Saturday, October 18, 2008

Beauty in Tradition and Religion

As a child, this was a favourite of mine. It is not as well-known in the States as it is in England. The words are by John Bunyon and the music is the traditional 'St. Dunstan's'.

Here is another rendition of this hymn as a medley with other traditional airs.

The modern lyrics are:

He who would valiant be
'Gainst all disaster,
Let him in constancy
Follow the Master.
There's no discouragement
Shall make him once relent,
His first avowed intent
To be a pilgrim.

Who so beset him round
With dismal stories,
Do but themselves confound
His strength the more is.
No foes shall stay his might
Though he with giants fight,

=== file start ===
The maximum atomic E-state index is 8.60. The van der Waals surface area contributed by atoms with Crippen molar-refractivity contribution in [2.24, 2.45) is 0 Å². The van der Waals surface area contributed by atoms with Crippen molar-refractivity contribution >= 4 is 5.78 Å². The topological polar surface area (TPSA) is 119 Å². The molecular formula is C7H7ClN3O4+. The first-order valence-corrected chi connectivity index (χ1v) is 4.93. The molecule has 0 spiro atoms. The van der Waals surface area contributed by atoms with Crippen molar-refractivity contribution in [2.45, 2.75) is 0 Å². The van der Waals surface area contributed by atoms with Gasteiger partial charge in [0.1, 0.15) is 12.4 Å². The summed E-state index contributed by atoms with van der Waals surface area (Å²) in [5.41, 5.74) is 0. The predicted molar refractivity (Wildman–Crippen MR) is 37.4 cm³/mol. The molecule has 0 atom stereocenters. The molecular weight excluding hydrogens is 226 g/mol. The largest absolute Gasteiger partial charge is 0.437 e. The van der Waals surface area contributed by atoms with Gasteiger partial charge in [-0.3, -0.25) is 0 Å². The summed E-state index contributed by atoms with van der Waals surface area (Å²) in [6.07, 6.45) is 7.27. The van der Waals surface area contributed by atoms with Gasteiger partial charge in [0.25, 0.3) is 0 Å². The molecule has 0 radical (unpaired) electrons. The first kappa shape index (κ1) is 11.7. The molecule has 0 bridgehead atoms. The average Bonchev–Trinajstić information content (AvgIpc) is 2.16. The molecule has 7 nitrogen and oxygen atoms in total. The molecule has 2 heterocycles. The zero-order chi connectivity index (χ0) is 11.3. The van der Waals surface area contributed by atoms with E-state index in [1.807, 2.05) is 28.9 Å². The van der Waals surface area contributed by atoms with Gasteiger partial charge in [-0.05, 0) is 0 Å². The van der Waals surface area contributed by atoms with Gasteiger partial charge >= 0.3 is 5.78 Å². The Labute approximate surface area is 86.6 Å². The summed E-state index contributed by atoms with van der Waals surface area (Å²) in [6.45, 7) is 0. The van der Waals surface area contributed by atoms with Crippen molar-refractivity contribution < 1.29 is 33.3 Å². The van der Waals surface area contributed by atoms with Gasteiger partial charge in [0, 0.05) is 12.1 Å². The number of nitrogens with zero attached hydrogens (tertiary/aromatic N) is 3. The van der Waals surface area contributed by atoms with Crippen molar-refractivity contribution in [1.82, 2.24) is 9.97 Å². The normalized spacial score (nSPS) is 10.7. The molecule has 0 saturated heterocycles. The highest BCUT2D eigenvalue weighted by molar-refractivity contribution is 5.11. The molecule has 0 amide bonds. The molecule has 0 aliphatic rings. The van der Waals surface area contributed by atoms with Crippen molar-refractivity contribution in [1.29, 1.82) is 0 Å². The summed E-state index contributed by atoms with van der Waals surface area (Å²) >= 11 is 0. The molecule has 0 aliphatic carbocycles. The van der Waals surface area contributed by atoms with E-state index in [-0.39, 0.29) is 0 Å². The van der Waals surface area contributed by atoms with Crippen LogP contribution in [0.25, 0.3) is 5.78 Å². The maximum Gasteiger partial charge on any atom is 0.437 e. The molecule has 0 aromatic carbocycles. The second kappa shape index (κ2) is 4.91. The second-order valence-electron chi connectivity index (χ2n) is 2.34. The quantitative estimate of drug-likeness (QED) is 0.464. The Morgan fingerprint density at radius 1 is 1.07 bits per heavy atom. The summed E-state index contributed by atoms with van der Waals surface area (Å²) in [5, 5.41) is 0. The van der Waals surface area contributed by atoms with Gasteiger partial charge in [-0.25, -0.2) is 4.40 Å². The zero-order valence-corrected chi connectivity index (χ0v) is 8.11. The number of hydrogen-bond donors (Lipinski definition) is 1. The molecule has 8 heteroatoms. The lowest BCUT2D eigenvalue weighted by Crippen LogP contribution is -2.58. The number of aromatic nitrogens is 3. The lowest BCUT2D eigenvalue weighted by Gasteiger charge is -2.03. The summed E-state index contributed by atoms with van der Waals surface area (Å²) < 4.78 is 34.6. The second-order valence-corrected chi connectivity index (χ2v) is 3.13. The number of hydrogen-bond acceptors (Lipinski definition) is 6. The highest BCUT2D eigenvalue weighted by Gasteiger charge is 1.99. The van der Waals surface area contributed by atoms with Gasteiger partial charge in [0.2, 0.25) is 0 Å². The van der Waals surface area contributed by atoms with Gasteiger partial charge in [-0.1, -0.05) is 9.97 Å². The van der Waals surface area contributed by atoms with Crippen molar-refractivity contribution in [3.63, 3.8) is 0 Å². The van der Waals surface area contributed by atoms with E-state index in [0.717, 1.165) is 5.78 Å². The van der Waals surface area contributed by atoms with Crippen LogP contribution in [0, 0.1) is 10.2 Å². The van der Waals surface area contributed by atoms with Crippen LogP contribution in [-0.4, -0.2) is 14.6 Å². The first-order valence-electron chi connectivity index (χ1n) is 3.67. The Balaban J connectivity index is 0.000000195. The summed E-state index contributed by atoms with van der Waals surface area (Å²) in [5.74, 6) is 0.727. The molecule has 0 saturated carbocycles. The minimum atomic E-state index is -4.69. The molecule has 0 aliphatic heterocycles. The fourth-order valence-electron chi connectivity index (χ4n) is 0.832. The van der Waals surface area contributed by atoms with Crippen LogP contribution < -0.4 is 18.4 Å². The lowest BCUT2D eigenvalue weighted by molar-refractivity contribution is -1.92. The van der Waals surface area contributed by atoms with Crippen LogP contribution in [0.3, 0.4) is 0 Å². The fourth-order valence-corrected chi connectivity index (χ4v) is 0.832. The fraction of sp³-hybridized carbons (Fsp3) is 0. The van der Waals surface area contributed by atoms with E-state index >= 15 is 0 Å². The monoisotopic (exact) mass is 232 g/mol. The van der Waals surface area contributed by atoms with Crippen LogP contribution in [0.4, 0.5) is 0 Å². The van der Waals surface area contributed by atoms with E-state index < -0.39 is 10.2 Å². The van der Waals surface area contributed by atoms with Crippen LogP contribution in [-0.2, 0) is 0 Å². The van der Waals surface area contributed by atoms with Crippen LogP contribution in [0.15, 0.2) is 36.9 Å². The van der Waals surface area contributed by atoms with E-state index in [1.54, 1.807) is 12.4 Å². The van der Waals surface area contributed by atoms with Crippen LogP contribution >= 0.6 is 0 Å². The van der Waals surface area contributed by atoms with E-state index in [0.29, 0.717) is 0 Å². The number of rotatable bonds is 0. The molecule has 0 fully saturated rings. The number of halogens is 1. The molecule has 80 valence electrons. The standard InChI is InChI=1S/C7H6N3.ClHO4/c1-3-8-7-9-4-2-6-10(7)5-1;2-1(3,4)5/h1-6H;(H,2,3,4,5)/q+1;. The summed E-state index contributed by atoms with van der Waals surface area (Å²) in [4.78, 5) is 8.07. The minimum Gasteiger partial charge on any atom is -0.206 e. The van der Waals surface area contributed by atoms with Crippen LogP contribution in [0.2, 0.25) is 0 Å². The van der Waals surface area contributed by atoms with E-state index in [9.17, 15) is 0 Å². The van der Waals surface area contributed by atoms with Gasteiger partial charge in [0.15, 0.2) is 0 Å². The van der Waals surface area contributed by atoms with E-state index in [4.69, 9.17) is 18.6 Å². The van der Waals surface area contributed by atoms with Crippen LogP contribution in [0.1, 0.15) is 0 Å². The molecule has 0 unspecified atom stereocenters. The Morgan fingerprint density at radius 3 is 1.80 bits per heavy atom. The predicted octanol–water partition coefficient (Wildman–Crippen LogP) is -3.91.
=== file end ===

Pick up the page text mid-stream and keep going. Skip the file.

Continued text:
He will make good his right
To be a pilgrim.

Since, Lord, Thou dost defend
Us with Thy Spirit,
We know we at the end
Shall life inherit.
Then fancies flee away!
I'll fear not what men say,
I'll labour night and day
To be a pilgrim.'

Calvinism and its gloom and doom apart, this song is part of the fabric of traditional English religion and possesses an intrinsic beauty and strength that frees it from dogma.

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